West of this interchange, the freeway passes over the western fork of Trail Creek, then meets a partial cloverleaf interchange with North Avenue and Danielsville Road. Farther west, it intersects Dr Martin Luther King Jr Parkway and Commerce Road at a diamond interchange. Here, US 441 and SR 15 leave the freeway and turn north along Commerce Road. SR 10 Loop then curves in a southwesterly direction and crosses the North Oconee River again before coming to another diamond interchange, this one with Chase Street.[4]

SR 10 Loop continues southwest and crosses the CSX railroad again,[5] then dips to the north and intersects SR 15 Alternate, which is Prince Avenue south of the interchange and Jefferson Road north of it. At this interchange, US 129 leaves SR 10 Loop and joins SR 15 Alternate heading north towards Jefferson. The freeway's next exit to the southwest is a diamond interchange with Tallassee Road and Oglethorpe Avenue. Farther southwest, SR 10 Loop crosses the Middle Oconee River again, then intersects SR 10 and US 78 Bus at a partial cloverleaf interchange with Atlanta Highway.[4]

Then, SR 10 Loop curves back to the southeast, crosses McNutt's Creek, leaving Athens and crossing back into Oconee County. The freeway has one final exit with the Oconee Connector, access to which is incomplete; the outer loop has only an exit, and the inner loop has only an entrance. Finally, the highway curves back to the east and meets the interchange with US 29, US 78, SR 8, and SR 316, where the exit numbers reset and the loop begins again.[4]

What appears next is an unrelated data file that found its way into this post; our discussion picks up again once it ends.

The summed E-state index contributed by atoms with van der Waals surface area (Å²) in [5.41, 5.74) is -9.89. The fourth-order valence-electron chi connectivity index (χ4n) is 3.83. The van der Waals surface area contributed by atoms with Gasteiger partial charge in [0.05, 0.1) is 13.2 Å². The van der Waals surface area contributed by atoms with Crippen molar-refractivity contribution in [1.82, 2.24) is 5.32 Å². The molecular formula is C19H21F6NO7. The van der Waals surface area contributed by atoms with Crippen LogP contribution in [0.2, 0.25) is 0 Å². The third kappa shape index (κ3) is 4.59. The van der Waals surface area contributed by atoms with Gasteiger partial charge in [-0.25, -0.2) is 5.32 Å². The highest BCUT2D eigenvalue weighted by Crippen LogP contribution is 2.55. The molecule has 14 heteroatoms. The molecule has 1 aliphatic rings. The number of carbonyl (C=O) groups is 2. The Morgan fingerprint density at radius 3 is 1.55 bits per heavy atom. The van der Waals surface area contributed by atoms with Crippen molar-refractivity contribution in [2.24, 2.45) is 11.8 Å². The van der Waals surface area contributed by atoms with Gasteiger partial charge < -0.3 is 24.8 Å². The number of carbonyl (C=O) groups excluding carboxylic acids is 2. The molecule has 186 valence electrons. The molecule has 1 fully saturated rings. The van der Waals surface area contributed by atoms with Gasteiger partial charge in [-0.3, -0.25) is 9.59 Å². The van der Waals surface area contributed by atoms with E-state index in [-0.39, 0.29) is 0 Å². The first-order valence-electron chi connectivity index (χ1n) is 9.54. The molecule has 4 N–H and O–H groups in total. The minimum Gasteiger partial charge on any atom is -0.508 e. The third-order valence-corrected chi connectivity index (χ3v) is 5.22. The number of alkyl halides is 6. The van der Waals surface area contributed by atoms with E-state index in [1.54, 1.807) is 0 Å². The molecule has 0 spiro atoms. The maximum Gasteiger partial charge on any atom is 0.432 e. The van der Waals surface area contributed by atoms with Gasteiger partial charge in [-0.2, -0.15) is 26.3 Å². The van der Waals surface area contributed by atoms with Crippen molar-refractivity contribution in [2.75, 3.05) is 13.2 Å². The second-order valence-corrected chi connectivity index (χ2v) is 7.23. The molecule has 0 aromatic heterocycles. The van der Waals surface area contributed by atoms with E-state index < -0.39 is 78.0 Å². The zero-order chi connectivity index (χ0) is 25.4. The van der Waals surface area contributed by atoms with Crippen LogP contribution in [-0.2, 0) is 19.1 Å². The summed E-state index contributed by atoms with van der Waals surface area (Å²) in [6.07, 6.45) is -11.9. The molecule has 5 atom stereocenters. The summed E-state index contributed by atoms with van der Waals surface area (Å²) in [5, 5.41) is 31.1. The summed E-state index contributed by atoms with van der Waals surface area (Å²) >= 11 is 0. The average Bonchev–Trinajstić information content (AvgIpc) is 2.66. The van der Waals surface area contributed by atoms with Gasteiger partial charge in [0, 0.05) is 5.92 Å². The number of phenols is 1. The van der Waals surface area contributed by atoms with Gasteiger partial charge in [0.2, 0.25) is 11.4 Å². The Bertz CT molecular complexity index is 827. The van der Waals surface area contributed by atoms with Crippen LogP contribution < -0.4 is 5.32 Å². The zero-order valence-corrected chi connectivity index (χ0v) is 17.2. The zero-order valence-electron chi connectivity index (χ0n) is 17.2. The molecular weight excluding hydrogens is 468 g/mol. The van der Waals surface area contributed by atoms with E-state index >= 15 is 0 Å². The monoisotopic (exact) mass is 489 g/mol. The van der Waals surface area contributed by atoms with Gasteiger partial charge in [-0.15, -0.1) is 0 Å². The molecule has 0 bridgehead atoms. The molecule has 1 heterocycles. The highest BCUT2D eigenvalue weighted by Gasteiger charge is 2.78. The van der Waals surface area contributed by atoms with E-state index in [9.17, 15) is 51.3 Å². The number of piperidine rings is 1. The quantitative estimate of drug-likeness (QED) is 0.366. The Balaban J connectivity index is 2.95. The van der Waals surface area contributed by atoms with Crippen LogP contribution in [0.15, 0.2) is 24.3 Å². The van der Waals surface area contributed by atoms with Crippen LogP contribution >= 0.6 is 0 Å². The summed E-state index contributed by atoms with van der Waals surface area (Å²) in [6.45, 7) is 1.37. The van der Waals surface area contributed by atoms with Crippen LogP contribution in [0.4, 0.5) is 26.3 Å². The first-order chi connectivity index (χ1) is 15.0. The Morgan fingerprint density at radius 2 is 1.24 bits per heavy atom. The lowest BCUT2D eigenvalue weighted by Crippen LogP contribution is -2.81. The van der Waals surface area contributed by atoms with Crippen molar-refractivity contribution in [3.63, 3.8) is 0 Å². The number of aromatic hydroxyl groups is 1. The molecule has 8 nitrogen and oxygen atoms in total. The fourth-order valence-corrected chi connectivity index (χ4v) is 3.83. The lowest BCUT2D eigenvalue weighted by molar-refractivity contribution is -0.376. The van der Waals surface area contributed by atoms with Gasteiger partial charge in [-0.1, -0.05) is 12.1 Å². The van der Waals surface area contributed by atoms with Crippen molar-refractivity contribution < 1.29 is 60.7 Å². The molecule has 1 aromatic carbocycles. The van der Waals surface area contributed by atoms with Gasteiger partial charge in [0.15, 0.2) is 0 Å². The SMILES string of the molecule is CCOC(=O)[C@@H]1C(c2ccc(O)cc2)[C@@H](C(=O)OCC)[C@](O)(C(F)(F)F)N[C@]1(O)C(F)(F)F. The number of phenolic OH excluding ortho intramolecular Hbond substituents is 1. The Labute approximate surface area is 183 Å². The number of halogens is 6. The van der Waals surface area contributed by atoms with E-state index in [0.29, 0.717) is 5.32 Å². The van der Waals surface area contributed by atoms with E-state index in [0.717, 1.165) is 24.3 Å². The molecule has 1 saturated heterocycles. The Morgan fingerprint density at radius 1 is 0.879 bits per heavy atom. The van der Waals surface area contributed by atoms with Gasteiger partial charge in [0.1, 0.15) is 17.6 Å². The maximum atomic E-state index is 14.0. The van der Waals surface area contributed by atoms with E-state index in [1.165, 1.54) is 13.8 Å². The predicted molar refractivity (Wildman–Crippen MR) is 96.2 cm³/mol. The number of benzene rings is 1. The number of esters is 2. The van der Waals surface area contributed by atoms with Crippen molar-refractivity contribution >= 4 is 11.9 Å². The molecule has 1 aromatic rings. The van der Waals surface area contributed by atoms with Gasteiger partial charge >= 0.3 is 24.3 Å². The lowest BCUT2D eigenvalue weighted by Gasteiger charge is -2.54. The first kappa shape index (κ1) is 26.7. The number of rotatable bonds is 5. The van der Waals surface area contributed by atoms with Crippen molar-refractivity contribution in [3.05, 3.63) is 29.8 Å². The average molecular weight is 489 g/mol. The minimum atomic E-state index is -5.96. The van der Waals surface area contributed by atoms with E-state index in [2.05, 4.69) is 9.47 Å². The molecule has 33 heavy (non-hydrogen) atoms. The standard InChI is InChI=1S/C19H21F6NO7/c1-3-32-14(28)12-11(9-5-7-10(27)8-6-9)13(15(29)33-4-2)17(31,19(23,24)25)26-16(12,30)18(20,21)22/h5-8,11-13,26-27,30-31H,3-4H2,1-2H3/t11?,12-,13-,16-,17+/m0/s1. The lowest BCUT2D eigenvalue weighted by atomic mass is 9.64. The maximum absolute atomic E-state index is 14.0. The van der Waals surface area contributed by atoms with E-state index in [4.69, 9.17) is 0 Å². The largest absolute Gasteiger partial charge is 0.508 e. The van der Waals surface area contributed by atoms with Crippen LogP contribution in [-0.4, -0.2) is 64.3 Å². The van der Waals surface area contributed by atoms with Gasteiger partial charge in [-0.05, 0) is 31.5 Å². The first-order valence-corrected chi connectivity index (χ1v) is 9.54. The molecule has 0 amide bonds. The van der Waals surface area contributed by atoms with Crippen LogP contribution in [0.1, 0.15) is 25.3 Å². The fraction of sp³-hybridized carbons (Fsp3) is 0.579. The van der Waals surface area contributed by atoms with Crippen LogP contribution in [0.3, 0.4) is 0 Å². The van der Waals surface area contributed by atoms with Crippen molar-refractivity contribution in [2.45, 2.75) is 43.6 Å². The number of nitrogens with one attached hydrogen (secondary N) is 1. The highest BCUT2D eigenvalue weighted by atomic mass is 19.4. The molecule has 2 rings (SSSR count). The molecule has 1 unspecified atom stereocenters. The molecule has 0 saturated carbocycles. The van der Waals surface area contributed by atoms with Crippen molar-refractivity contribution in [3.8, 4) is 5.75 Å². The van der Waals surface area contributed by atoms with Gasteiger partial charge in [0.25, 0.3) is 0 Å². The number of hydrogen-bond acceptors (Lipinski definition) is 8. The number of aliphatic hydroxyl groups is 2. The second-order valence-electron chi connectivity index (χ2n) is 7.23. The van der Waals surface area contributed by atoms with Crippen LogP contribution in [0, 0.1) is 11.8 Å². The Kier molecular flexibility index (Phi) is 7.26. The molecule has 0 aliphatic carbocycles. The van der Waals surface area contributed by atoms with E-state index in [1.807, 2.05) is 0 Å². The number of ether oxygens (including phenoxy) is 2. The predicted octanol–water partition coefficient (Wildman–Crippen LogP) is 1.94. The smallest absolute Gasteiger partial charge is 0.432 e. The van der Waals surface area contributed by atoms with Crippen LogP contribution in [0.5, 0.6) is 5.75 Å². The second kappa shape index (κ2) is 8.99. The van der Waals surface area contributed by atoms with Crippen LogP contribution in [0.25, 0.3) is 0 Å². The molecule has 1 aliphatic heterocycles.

All of SR 10 Loop is included as part of the National Highway System, a system of roadways important to the nation's economy, defense, and mobility.[7]

HistoryEdit

1960sEdit

The highway that would eventually become SR 10 Loop was established as SR 350 between June 1960 and June 1963. It extended from US 129/SR 15 in the northwestern part of the city to US 29/SR 8 in the northeastern part. The entire divided highway was paved.[8][9] By the end of 1965, US 29 was designated on SR 350 from the US 129/SR 15 interchange, which also had US 29 Temp. and US 441 Temp., to the US 29/SR 8 interchange. US 441 Temp. was designated on it from the US 129/SR 15 interchange to the US 441/SR 15 Alt. interchange. A western extension of SR 350, ending at US 29/US 78/SR 8/SR 10, was under construction. Also, SR 350 was under construction east-southeast just slightly from the US 29/SR 8 interchange.[9][10] In 1966, SR 350 was decommissioned. US 29 was designated on the freeway from the western terminus to where it, as well as SR 8, depart the freeway. This interchange also had SR 8 Bus. and SR 106. SR 8 was designated on the entire length of the freeway. Its former path through the city was redesignated as SR 8 Bus., still concurrent with US 78/SR 10.[10][11] In 1967, US 29 was extended on the freeway one interchange to the east. At this interchange, SR 72 was extended southeast to end here, concurrent with US 29/SR 8.[11][12]

1970s and 1980sEdit